In today’s multi-generational workforces, reverse mentoring (where a less experienced/junior employee mentors a more senior colleague) is becoming increasingly popular.
It’s often talked about in the context of the younger, supposedly more ‘tech savvy’ employee helping managers get to grips with social media and our increasingly digitised workplaces. But although there may well be some older workers who do need a helping hand with the likes of Twitter or a new automated system, that certainly doesn’t apply to all – and reverse mentoring can have much wider applications.
It’s a great way, for example, to help the business improve retention of talented Millennial employees, by supporting them in building relationships and helping them feel valued. A reverse mentoring relationship can help leaders get a more in-depth understanding of what younger employees want from their jobs, what aspects of work they find frustrating and how they like to be managed.
Organisations are also using it to support diversity and inclusion initiatives, improve knowledge sharing and stimulate innovation.
Implementing reverse mentoring is not, however, without its challenges. Senior executives may be sceptical about the benefits and reluctant to commit time. Younger employees may lack the confidence to build relationships with leaders and fear that if it doesn’t go well, there could be career-limiting consequences.
So, what are the key factors to consider if you are looking to turn traditional mentoring approaches on their head and introduce reverse partnerships?
1. Be clear about objectives
Make sure you are really clear about what you want a reverse mentoring programme to actually achieve. Is it to support a talent management initiative or as part of a career development programme? Are you seeing it as part of a wider employee engagement initiative? Or is the key driver to improve understanding between the generations and support multi-generational working? If you are clear about the goals when you set out, it will be much easier to measure progress and effectiveness further down the line.
2.Consider the culture
Not all corporate climates will be conducive to mentoring – of any kind, let alone reverse mentoring. If the overriding culture is authoritarian, very hierarchical and characterised by ‘command and control’ style leadership, upward mentoring is unlikely to land well. Organisations that have a coaching culture, prioritise learning, and have open and transparent communication will find it much easier to introduce and benefit from mentoring. Of course mentoring can be a great way to help shift mindsets in cultures where it is not a natural fit, but it will need support and role modelling from the top and needs to be implemented as part of a wider cultural transformation programme, rather than a stand-alone initiative.
3.Set relationships up well from the outset
It’s important that those taking part in a reverse mentoring relationship are clear about the objectives and ground rules from the outset. How will the matching process be managed? What is each party expecting from the relationship? What are the boundaries of what they will discuss when they meet? Who will take responsibility for setting up meetings? What happens if the two parties don’t get on?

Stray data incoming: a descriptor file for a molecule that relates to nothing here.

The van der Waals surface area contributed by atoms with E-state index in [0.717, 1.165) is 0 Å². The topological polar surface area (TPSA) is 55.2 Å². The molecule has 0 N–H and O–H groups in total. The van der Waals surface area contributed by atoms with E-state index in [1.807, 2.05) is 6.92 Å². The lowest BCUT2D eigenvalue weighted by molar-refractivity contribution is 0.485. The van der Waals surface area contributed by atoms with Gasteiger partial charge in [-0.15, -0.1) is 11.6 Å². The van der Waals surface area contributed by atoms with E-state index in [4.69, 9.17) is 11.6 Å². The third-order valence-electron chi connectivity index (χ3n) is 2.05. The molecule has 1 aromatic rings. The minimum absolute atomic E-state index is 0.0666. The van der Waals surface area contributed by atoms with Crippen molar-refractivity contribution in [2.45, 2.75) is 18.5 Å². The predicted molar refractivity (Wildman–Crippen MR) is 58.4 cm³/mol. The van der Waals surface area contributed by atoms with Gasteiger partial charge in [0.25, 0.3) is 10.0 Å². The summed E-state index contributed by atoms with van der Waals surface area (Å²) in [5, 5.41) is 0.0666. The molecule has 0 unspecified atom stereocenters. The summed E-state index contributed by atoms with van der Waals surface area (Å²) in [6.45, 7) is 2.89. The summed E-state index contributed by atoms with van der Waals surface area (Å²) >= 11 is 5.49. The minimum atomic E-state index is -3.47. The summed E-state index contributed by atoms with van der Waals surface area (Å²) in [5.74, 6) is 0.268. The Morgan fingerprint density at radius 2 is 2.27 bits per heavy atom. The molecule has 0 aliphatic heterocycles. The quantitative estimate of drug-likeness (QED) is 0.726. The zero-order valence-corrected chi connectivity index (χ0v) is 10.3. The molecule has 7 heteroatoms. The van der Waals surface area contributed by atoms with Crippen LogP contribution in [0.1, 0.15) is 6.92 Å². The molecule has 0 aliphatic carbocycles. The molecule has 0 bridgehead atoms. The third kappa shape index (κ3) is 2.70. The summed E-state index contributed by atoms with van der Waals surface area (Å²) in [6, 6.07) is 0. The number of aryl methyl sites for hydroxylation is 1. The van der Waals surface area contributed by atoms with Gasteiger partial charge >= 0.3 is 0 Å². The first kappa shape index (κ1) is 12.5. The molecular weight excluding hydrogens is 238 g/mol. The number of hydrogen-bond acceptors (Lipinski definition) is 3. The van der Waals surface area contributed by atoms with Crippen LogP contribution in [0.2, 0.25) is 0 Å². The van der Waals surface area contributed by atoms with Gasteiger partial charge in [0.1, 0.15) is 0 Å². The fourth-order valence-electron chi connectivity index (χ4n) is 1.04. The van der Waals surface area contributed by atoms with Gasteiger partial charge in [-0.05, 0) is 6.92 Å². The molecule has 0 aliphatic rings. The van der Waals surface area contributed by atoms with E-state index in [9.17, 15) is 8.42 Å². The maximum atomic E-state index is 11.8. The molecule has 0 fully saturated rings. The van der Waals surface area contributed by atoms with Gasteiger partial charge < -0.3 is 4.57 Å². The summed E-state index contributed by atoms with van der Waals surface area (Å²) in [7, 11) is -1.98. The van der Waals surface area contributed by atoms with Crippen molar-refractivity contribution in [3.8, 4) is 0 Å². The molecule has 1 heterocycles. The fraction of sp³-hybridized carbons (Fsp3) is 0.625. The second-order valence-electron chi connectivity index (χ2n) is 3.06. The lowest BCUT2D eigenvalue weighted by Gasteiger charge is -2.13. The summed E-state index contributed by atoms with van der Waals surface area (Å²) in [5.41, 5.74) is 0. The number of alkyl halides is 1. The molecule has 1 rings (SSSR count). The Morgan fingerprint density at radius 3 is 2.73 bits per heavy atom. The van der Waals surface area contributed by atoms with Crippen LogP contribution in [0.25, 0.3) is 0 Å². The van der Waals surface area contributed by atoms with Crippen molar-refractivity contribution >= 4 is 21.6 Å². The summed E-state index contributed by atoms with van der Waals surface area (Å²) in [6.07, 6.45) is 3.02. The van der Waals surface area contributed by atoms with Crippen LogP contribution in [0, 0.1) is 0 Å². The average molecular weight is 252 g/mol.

If confidentiality is key, both parties need to know that what’s said in the room, stays in the room. The role of the line manager also needs to be made explicit. They need to be aware of mentoring relationships and to support younger employees by giving them time out of their working day to take part – but they also need to respect boundaries and not question their direct reports or expect them to divulge what has been discussed.
4. Provide training and support
Don’t assume that people will automatically know how to be good mentors or mentees without at least some level of training or support. This doesn’t have to be a lengthy, formal training programme, but at the very least people will need some input on what mentoring is, some help on developing key skills such as listening and questioning, and awareness around some of the sensitivities that may arise and how to deal with them. In the case of upward mentoring, there are some subtle power dynamics at play, and parties may need support and advice on how to deal with them. One key issue, for example, is what happens if the mentee (the senior party), finds it hard to step away from being the person ‘in charge’ and starts taking the upper hand? People need to have someone to turn to – either within HR or a nominated mentoring ‘supervisor’ – if they come across difficulties within their mentoring relationship.
5. Pilot and review
It’s wise to consider a ‘soft launch’ or pilot before diving headlong into reverse mentoring, particularly if you are unsure of how well the concept will be received. Maybe pick a couple of areas of the business, or invite expressions of interest from a small group, so that you can test the idea, see what kind of support people need and iron out any wrinkles. Use the learning from the pilot to inform development of a wider programme. Those who have been early adopters can be used as ‘champions’ to help spread the message and create a sense of excitement around the initiative. Make sure evaluation is built into the wider programme from the start, with regular check-in points where you can assess progress and adjust as necessary.